The NIH cuts would include a $1.18 billion reduction in research grants andthe elimination of $50 million in spending on newInstitutional Development Award (IDeA) grants. The White House also would cut more than $300 million from the CDC, withabout $100 million coming from its HIV/AIDS programs and the remaindercoming from various public health research programs, initiatives andpreparedness.
The White House also is calling for a $50 million cut to the Agency forHealthcare Research and Quality (AHRQ)—roughly 15 percent of the agency’sbudget—by reducing new grants and a $40 million cut to FDA through staffingsavings.
The Republican chair of the House Appropriations Labor-HHS subcommitteesaid he will not accept the proposed cuts to the NIH and CDC. Chairman TomCole said during a hearing that reducing funding to the NIH and CDC wouldleave the nation less secure, and that he will push for major revisions tothe budget plan.
HHS Secretary Tom Price told House appropriators the agency is partneringwith the White House on a strategy for tackling drug pricing reform,emphasizing Trump’s commitment to bringing down the cost ofpharmaceuticals. However, he offered no specifics on how the administrationmight accomplish that. Price has yet to endorse permitting Medicare tonegotiate drug prices or the importation of medicines from other countries,two ideas that Trump has floated as potential solutions for bringing pricesdown.
CMS delayed by 60 days the deadline for certain laboratories to reportprivate payer data for the new lab fee schedule, the agency announced March30. CMS delayed the deadline because many labs won’t be able to give theagency a complete set of information by March 31. The American ClinicalLaboratory Association is pleased with CMS’s decision.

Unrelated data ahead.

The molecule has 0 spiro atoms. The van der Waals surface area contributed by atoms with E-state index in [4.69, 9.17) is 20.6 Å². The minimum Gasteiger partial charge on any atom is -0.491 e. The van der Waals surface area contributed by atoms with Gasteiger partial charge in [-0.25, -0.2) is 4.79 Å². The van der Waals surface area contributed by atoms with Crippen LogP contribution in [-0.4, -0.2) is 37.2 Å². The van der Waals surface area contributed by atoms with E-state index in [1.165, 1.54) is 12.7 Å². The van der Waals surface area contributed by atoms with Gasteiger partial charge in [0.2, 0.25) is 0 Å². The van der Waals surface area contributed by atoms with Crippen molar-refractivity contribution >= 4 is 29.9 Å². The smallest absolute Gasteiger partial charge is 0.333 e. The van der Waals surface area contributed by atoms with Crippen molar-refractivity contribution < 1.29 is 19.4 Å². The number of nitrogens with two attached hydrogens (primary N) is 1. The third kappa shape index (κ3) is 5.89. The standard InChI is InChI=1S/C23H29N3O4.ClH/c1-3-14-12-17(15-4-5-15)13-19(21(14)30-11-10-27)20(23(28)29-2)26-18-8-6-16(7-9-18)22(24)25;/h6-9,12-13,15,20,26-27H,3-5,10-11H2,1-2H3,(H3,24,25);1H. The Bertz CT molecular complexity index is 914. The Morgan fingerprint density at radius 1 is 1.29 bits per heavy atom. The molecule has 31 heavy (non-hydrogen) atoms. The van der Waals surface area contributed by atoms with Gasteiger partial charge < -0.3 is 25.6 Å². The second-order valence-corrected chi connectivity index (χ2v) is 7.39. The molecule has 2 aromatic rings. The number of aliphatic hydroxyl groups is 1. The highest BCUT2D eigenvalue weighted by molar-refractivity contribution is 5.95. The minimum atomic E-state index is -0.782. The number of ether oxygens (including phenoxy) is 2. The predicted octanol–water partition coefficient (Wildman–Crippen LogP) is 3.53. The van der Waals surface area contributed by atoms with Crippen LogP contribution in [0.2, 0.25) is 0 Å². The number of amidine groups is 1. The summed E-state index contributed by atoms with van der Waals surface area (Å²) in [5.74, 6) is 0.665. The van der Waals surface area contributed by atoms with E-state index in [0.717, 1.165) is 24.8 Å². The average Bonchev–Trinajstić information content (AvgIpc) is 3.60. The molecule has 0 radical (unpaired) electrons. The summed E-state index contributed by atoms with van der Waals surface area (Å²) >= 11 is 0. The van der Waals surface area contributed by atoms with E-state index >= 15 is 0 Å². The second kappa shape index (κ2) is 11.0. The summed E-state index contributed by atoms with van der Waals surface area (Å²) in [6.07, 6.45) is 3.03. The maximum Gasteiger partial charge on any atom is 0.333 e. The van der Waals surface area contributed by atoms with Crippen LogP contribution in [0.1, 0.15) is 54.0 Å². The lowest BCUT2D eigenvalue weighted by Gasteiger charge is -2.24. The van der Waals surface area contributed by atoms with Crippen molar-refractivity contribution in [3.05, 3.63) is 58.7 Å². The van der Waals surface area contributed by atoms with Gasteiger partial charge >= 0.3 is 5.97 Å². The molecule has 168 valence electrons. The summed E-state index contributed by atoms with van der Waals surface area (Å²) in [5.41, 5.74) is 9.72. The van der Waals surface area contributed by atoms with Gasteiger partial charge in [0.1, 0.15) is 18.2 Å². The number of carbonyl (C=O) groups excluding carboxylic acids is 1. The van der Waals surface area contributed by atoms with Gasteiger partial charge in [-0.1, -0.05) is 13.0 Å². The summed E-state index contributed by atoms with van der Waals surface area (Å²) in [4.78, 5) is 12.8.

For more information,click here.
On March 30, CMS issued a final rule clarifying federal requirementsregarding the treatment of third-party payers in determining thehospital-specific Medicaid DSH payment limit, which is set by statute as ahospital’s “uncompensated costs” incurred in providing hospital services toMedicaid and uninsured patients. The final rule makes clearer the agency’sexisting policy that uncompensated costs include only those costs forMedicaid-eligible individuals that remain after accounting for all paymentsreceived by or on behalf of Medicaid-eligible individuals, includingMedicare and other third-party payments. This is consistent with thestatutory requirements governing Medicaid DSH and applicable limits.
To see the final rule,click here.
For more information,click here.
3. State Activities
Arkansas state lawmakers have voted to keep funding the state’s Medicaidexpansion model after the legislation initially fell short of the necessaryvotes in the state House and Senate. The Arkansas Legislature has toannually appropriate funding for Medicaid expansion with a three-fourthsmajority of each chamber. Gov. Asa Hutchinson plans to file a new requestto the federal government to make a handful of conservative changes to itsprogram, including a work requirement and limiting eligibility to thosewith incomes up to the federal poverty line, instead of 138 percent of theFPL. He will call a special session for lawmakers to consider the proposedrevisions.